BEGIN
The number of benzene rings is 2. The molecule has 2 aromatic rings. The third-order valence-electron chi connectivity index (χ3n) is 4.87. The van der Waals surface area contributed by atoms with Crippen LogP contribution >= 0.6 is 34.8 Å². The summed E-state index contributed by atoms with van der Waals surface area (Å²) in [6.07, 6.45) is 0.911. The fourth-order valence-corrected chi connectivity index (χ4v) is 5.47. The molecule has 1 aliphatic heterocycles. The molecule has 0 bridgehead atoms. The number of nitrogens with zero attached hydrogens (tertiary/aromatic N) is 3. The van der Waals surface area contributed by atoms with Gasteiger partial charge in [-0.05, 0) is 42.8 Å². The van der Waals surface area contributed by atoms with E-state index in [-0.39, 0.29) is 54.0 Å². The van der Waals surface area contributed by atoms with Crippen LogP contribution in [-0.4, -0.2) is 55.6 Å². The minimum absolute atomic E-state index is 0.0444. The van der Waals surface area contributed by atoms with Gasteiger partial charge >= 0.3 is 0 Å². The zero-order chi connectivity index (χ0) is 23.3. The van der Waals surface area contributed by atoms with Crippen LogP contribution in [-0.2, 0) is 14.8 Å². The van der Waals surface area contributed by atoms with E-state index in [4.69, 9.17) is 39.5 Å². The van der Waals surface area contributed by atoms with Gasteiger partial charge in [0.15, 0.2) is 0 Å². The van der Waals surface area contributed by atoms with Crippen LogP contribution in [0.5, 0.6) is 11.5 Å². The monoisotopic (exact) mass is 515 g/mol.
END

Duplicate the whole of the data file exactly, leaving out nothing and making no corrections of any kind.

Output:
The number of benzene rings is 2. The molecule has 2 aromatic rings. The third-order valence-electron chi connectivity index (χ3n) is 4.87. The van der Waals surface area contributed by atoms with Crippen LogP contribution >= 0.6 is 34.8 Å². The summed E-state index contributed by atoms with van der Waals surface area (Å²) in [6.07, 6.45) is 0.911. The fourth-order valence-corrected chi connectivity index (χ4v) is 5.47. The molecule has 1 aliphatic heterocycles. The molecule has 0 bridgehead atoms. The number of nitrogens with zero attached hydrogens (tertiary/aromatic N) is 3. The van der Waals surface area contributed by atoms with Gasteiger partial charge in [-0.05, 0) is 42.8 Å². The van der Waals surface area contributed by atoms with E-state index in [-0.39, 0.29) is 54.0 Å². The van der Waals surface area contributed by atoms with Crippen LogP contribution in [-0.4, -0.2) is 55.6 Å². The minimum absolute atomic E-state index is 0.0444. The van der Waals surface area contributed by atoms with Gasteiger partial charge >= 0.3 is 0 Å². The zero-order chi connectivity index (χ0) is 23.3. The van der Waals surface area contributed by atoms with Crippen LogP contribution in [-0.2, 0) is 14.8 Å². The van der Waals surface area contributed by atoms with E-state index in [4.69, 9.17) is 39.5 Å². The van der Waals surface area contributed by atoms with Gasteiger partial charge in [0.15, 0.2) is 0 Å². The van der Waals surface area contributed by atoms with Crippen LogP contribution in [0.5, 0.6) is 11.5 Å². The monoisotopic (exact) mass is 515 g/mol.